It was not hard to decide how to approach a fresh view of Scripture. Jesus first. Always Jesus first. I would start with the Gospels. It was going to be fun, because I had spent most of my spiritual study time with Paul. So I opened up the Gospel of Matthew and everything began to fall apart.
Since I was trying to read it for the first time, his words seemed charged with new power. Love your enemies. Do unto others. Walk the extra mile. Repay evil with good. I had known it all before and had lived a life doing my best to practice it. But I could feel its full weight now and it was incredible. I stood in awe of the Christ all over again.
But there was more underneath the ethics. Something that troubled me when I first saw it. Without Paul as a filter through whom to interpret Jesus, he no longer seemed Evangelical. He spoke of people being saved for acts of charity and damned for an unforgiving spirit. He sat with people of other religions and never tried to convert them.
The next few steps were harder and more complex than I’m able to express in this little post. I had a commitment to be honest with myself and the text, no matter what the authorities said. I began to see inconsistencies. They were nothing new – I had already read the Bible cover to cover more than once. I used to have ready answers for the discrepancies between the inclusive love and compassion of Jesus and the violent intolerance of Moses, Paul and Jehovah. But those ready answers didn’t seem to hold water anymore. Suddenly the stories of the Old Testament were tales of misogyny and genocide. Paul’s ideas were typical examples of sexism and homophobia.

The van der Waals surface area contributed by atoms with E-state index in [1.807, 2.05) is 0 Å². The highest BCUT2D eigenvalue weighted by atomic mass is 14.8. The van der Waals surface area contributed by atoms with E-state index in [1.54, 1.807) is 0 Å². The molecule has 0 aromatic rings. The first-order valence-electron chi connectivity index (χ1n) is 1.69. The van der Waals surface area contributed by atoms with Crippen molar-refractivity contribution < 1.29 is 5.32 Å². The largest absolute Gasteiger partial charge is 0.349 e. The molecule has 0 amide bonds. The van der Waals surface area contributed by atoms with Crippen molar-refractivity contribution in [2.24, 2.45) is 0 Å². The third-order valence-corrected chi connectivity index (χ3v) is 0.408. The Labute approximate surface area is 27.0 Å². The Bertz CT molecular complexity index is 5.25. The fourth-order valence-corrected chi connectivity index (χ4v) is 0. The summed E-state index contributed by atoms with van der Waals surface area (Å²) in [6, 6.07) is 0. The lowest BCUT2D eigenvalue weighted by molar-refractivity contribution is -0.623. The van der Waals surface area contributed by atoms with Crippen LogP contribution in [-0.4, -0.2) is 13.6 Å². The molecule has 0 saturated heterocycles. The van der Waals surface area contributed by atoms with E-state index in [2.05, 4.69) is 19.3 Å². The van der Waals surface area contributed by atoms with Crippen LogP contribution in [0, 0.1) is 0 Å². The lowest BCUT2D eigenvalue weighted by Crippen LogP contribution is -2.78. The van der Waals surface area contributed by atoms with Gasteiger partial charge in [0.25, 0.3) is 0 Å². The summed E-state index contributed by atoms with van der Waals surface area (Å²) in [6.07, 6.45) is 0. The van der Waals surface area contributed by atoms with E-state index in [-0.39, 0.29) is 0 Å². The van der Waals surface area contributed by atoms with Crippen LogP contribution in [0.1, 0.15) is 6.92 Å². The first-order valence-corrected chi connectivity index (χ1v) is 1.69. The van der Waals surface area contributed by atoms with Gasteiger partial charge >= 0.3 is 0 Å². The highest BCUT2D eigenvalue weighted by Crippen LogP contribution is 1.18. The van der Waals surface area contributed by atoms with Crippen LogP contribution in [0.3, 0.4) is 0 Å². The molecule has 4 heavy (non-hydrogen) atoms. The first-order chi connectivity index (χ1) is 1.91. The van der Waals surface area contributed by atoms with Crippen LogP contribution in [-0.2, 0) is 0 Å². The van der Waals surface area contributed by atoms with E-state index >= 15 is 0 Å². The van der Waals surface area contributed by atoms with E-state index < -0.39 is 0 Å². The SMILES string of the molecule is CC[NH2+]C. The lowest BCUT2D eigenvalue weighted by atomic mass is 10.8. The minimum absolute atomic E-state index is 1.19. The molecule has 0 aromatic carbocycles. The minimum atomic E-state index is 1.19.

Those are big things to say, I know. Big huge things that I don’t even bother trying to back up. I bet that’s frustrating, and I’m sorry for that. But my purpose in telling this has never been to ‘de-convert’ anyone. I have no desire to pick apart the Bible and lay it open to specific criticisms in this post. Maybe there will be time for those kinds of discussions in the future. For now, I just want to tell my story. And my story leads me here:
I could not think of a good reason to have ever considered the Bible the authoritative, infallible Word of God in the first place.
Obviously, everything changed after that.
I had only known about sin and atonement through the Bible. I had only felt guilty for failing to keep a cosmic standard of behaviour because of the Bible. I had only believed in a personal God because of the Bible. And now the Bible was just another wonderful piece of literature. That’s when I had to admit a surprising truth to myself – I was in no way a Christian.